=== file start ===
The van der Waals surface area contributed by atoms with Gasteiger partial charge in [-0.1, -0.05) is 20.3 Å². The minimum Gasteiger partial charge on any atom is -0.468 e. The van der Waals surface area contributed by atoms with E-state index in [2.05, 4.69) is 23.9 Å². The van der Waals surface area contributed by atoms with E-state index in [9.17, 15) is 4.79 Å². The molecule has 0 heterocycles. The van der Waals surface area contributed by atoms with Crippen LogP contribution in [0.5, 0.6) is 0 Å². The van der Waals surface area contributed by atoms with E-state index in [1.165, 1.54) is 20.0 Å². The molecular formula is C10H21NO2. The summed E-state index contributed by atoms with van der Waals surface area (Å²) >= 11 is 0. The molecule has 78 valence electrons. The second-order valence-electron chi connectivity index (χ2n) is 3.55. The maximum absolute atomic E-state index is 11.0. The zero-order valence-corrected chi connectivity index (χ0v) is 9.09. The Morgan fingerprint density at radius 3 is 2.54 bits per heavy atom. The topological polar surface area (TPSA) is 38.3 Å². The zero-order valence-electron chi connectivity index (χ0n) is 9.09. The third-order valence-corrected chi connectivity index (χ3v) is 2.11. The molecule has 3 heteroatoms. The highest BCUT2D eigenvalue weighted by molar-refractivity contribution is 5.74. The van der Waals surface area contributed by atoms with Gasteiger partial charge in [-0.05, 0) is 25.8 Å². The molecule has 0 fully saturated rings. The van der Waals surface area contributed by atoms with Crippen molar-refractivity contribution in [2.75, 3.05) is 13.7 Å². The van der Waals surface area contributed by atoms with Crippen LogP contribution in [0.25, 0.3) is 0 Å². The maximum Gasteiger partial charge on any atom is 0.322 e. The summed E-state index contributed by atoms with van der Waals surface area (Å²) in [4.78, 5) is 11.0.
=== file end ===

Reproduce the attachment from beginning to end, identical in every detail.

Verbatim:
The van der Waals surface area contributed by atoms with Gasteiger partial charge in [-0.1, -0.05) is 20.3 Å². The minimum Gasteiger partial charge on any atom is -0.468 e. The van der Waals surface area contributed by atoms with E-state index in [2.05, 4.69) is 23.9 Å². The van der Waals surface area contributed by atoms with E-state index in [9.17, 15) is 4.79 Å². The molecule has 0 heterocycles. The van der Waals surface area contributed by atoms with Crippen LogP contribution in [0.5, 0.6) is 0 Å². The van der Waals surface area contributed by atoms with E-state index in [1.165, 1.54) is 20.0 Å². The molecular formula is C10H21NO2. The summed E-state index contributed by atoms with van der Waals surface area (Å²) >= 11 is 0. The molecule has 78 valence electrons. The second-order valence-electron chi connectivity index (χ2n) is 3.55. The maximum absolute atomic E-state index is 11.0. The zero-order valence-corrected chi connectivity index (χ0v) is 9.09. The Morgan fingerprint density at radius 3 is 2.54 bits per heavy atom. The topological polar surface area (TPSA) is 38.3 Å². The zero-order valence-electron chi connectivity index (χ0n) is 9.09. The third-order valence-corrected chi connectivity index (χ3v) is 2.11. The molecule has 3 heteroatoms. The highest BCUT2D eigenvalue weighted by molar-refractivity contribution is 5.74. The van der Waals surface area contributed by atoms with Gasteiger partial charge in [-0.05, 0) is 25.8 Å². The molecule has 0 fully saturated rings. The van der Waals surface area contributed by atoms with Crippen molar-refractivity contribution in [2.75, 3.05) is 13.7 Å². The van der Waals surface area contributed by atoms with Crippen LogP contribution in [0.25, 0.3) is 0 Å². The maximum Gasteiger partial charge on any atom is 0.322 e. The summed E-state index contributed by atoms with van der Waals surface area (Å²) in [4.78, 5) is 11.0.